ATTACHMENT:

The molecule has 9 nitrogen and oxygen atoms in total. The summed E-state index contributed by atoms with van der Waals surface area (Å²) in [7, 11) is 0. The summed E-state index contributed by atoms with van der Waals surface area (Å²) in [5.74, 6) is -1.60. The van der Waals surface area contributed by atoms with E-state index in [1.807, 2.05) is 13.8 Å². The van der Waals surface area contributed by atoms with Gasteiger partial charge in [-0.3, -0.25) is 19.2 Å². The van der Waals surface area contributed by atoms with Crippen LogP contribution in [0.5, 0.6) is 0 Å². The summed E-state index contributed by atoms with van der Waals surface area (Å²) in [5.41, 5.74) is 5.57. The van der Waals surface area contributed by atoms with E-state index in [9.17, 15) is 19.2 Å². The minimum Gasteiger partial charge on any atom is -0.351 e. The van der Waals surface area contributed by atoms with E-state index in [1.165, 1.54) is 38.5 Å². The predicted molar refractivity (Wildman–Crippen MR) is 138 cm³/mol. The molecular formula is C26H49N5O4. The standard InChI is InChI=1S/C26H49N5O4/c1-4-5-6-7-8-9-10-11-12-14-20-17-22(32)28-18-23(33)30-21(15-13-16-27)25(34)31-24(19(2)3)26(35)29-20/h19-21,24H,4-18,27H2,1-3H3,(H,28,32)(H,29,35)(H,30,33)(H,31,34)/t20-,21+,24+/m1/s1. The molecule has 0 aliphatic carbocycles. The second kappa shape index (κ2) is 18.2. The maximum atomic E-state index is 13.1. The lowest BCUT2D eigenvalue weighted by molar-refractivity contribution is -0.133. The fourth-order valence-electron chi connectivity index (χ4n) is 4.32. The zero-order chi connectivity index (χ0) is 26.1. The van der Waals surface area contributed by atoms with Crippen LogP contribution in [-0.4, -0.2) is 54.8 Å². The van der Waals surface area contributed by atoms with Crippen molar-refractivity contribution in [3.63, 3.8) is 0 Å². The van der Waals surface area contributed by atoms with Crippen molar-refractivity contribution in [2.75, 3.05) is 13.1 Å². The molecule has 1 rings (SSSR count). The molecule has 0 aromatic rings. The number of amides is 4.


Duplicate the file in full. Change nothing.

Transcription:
The molecule has 9 nitrogen and oxygen atoms in total. The summed E-state index contributed by atoms with van der Waals surface area (Å²) in [7, 11) is 0. The summed E-state index contributed by atoms with van der Waals surface area (Å²) in [5.74, 6) is -1.60. The van der Waals surface area contributed by atoms with E-state index in [1.807, 2.05) is 13.8 Å². The van der Waals surface area contributed by atoms with Gasteiger partial charge in [-0.3, -0.25) is 19.2 Å². The van der Waals surface area contributed by atoms with Crippen LogP contribution in [0.5, 0.6) is 0 Å². The summed E-state index contributed by atoms with van der Waals surface area (Å²) in [5.41, 5.74) is 5.57. The van der Waals surface area contributed by atoms with E-state index in [9.17, 15) is 19.2 Å². The minimum Gasteiger partial charge on any atom is -0.351 e. The van der Waals surface area contributed by atoms with E-state index in [1.165, 1.54) is 38.5 Å². The predicted molar refractivity (Wildman–Crippen MR) is 138 cm³/mol. The molecular formula is C26H49N5O4. The standard InChI is InChI=1S/C26H49N5O4/c1-4-5-6-7-8-9-10-11-12-14-20-17-22(32)28-18-23(33)30-21(15-13-16-27)25(34)31-24(19(2)3)26(35)29-20/h19-21,24H,4-18,27H2,1-3H3,(H,28,32)(H,29,35)(H,30,33)(H,31,34)/t20-,21+,24+/m1/s1. The molecule has 0 aliphatic carbocycles. The second kappa shape index (κ2) is 18.2. The maximum atomic E-state index is 13.1. The lowest BCUT2D eigenvalue weighted by molar-refractivity contribution is -0.133. The fourth-order valence-electron chi connectivity index (χ4n) is 4.32. The zero-order chi connectivity index (χ0) is 26.1. The van der Waals surface area contributed by atoms with Crippen LogP contribution in [-0.4, -0.2) is 54.8 Å². The van der Waals surface area contributed by atoms with Crippen molar-refractivity contribution in [3.63, 3.8) is 0 Å². The van der Waals surface area contributed by atoms with Crippen molar-refractivity contribution in [2.75, 3.05) is 13.1 Å². The molecule has 1 rings (SSSR count). The molecule has 0 aromatic rings. The number of amides is 4.